Gluten-free foods are necessary for the nearly two percent of the population who suffer from Celiac disease and the estimated 10 percent with a non-specified gluten allergy. But somehow, thanks to highly visible gluten-sensitive celebrities and fashionable, charming gluten-free bakeries like Babycakes, eating without gluten is all the rage. While it may not lead to weight loss, it does have a side benefit of increasing demand for a gluten-free options that make eating easier for those with Celiac and other sensitivies. But you don't have to go to a specialty shop for your pastries sans gluten any longer: now giant, national chains like Domino's Pizza are offering specifically gluten-free fare. They might be the first, but they won't be the last.
The kind of juice that won't stay shelf-stable for a year? That's the stuff that will invade your supermarket, your mall court and your Starbucks, if it hasn't already. With $5 billion in revenue this year and projected growth of four to eight percent, healthful, all-natural and raw fruit and vegetable juices (think Organic Avenue, Cooler Cleanse -- but also Jamba Juice) will explode onto the mainstream market. And that growth projection may even be conservative: Starbucks' CEO Howard Shultz vowed to sell juice "in the same tonality that we have reinvented, over the last 40 years, the basic commodity of coffee," reported Barrons.
While previously on the fringe, mainstream gym goers are now getting hip to the practice. There are many reasons for women to get into heavier weight lifting -- among them, healthier bones, greater muscle definition and cardiovascular health, according to Well + Good NYC. And now the practice is gaining popularity, thanks to CrossFit and boot camp classes that encourage heavier lifting.
Everyone from HuffPost blogger Jeff Halevy to New York Times' resident sports science writer, Gretchen Reynolds are talking about the power of the short, intense workout. Using HIIT -- high intensity interval training, gym rats can reach their fitness goals in less time than it takes to whip up a raw protein smoothie. Even a short workout can have a big impact -- one study found that just 15 minutes of exercise each day can add three years to your life.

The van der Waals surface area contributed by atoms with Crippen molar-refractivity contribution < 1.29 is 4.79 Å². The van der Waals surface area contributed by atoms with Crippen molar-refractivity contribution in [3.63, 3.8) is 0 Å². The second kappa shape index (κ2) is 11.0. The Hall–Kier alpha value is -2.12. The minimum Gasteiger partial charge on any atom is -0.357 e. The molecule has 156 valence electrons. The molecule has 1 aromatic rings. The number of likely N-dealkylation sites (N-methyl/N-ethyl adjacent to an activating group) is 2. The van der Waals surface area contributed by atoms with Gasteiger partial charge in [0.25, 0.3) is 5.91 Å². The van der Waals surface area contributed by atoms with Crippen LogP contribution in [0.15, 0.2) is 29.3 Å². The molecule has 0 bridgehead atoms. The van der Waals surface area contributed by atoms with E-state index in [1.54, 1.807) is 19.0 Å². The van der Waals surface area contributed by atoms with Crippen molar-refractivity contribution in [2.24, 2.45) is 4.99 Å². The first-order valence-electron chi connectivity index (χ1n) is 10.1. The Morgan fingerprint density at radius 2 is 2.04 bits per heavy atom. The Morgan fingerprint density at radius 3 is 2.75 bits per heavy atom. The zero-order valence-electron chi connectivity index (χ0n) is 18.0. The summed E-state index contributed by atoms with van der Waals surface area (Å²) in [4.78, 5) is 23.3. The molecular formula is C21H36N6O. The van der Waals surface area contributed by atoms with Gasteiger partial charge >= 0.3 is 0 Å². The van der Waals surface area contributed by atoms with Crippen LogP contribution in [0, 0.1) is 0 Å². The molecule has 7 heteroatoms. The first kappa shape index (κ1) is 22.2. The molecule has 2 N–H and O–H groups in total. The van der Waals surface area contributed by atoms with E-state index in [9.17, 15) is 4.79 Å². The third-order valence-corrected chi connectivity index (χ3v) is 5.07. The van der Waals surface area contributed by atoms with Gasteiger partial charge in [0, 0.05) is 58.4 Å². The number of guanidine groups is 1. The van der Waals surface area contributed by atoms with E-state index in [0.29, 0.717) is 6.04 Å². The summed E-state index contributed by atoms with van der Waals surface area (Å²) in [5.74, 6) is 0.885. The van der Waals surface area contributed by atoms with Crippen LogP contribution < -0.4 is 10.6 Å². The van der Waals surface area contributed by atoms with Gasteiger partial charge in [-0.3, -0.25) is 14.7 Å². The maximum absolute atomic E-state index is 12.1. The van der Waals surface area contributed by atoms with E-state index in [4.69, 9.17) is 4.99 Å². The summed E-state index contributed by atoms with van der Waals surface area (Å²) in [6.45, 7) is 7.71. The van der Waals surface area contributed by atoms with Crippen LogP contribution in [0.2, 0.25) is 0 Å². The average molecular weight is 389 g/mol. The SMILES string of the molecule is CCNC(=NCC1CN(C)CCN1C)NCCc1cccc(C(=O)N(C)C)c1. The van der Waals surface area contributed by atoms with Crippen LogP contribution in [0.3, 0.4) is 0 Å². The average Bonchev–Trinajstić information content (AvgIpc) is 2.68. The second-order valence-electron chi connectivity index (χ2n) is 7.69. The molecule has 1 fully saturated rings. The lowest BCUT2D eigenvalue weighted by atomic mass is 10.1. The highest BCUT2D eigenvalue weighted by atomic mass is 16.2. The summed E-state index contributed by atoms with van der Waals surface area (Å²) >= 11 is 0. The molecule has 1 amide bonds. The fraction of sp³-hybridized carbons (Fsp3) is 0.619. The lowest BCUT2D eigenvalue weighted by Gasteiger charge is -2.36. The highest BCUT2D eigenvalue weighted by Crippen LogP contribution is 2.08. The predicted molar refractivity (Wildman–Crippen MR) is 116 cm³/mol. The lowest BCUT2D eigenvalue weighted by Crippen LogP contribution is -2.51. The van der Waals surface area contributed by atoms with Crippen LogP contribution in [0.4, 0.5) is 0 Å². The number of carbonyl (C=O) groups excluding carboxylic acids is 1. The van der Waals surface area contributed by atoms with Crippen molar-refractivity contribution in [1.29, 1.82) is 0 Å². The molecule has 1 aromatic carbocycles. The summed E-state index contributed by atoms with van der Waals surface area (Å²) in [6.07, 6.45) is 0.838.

While the majority of gym goers have a regular membership and central location, there remains a proliferation of boutique specialty studios -- yes, the traditional yoga and pilates studios, but also CrossFit, FlyWheel, Soul Cycle, Refine Method and Physique 57. What's more, third-party companies are growing to help you manage, purchase and organize your a la carte choices. Want to mix pilates with yoga, CrossFit and FlyWheel? No problem, according to places like FITist.
If you haven't tried this equipment-less form of weight training, you certainly will in 2013. The American College of Sports Medicine listed it in the top three trends they are anticipating for 2013 -- thanks to its effective, no-fuss approach and cheap execution.
Most people will admit that they work out in the hopes of looking good and achieving the vague goal of better health. Functional fitness is a little more specific: as WebMD explains, it employs strength training to "improve balance, coordination, force, power and endurance to perform activities of daily living." That's especially great for seniors, who need a bit of extra training to maintain their daily physical abilities.
Zombie runs, color runs, mudders... if you're paying attention to the amateur race circuit, you have no doubt noticed the proliferation of themed events -- and that will only keep growing in 2013, if the popularity of such events is any indication.
Those who are opposed to genetically-modified organisms in their food -- everything from grains to fish -- aren't known for staying quiet. Just recently, anti-GMO activists hijacked Cheerio's Facebook page. But following the defeat of California's Proposition 37, which would have been the first legislation to require GMO labeling, the community is bound to get louder than ever.
Clarification: Language has been changed to reflect that the four obstacle course related deaths occurred at distinct events, sponsored by different companies.